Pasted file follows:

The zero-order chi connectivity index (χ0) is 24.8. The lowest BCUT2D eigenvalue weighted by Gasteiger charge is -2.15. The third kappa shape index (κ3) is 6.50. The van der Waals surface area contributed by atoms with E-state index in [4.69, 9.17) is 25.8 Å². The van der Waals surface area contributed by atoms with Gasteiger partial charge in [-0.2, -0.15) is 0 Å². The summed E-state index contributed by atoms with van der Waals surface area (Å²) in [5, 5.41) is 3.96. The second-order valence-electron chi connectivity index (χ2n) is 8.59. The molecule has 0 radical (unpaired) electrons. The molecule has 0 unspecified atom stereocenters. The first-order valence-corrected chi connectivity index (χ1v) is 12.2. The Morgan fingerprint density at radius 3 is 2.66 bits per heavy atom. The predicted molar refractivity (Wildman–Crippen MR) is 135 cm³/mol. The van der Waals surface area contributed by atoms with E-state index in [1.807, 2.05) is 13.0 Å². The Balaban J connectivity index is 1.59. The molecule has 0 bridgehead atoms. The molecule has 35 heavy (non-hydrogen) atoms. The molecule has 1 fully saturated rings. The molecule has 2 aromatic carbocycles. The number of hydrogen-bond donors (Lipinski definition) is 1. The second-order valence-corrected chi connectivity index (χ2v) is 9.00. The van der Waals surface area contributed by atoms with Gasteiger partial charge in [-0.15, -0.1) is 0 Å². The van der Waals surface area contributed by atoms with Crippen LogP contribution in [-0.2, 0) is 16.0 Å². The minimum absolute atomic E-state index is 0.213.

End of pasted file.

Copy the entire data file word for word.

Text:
The zero-order chi connectivity index (χ0) is 24.8. The lowest BCUT2D eigenvalue weighted by Gasteiger charge is -2.15. The third kappa shape index (κ3) is 6.50. The van der Waals surface area contributed by atoms with E-state index in [4.69, 9.17) is 25.8 Å². The van der Waals surface area contributed by atoms with Gasteiger partial charge in [-0.2, -0.15) is 0 Å². The summed E-state index contributed by atoms with van der Waals surface area (Å²) in [5, 5.41) is 3.96. The second-order valence-electron chi connectivity index (χ2n) is 8.59. The molecule has 0 radical (unpaired) electrons. The molecule has 0 unspecified atom stereocenters. The first-order valence-corrected chi connectivity index (χ1v) is 12.2. The Morgan fingerprint density at radius 3 is 2.66 bits per heavy atom. The predicted molar refractivity (Wildman–Crippen MR) is 135 cm³/mol. The van der Waals surface area contributed by atoms with E-state index in [1.807, 2.05) is 13.0 Å². The Balaban J connectivity index is 1.59. The molecule has 0 bridgehead atoms. The molecule has 35 heavy (non-hydrogen) atoms. The molecule has 1 fully saturated rings. The molecule has 2 aromatic carbocycles. The number of hydrogen-bond donors (Lipinski definition) is 1. The second-order valence-corrected chi connectivity index (χ2v) is 9.00. The van der Waals surface area contributed by atoms with Gasteiger partial charge in [-0.15, -0.1) is 0 Å². The van der Waals surface area contributed by atoms with Crippen LogP contribution in [-0.2, 0) is 16.0 Å². The minimum absolute atomic E-state index is 0.213.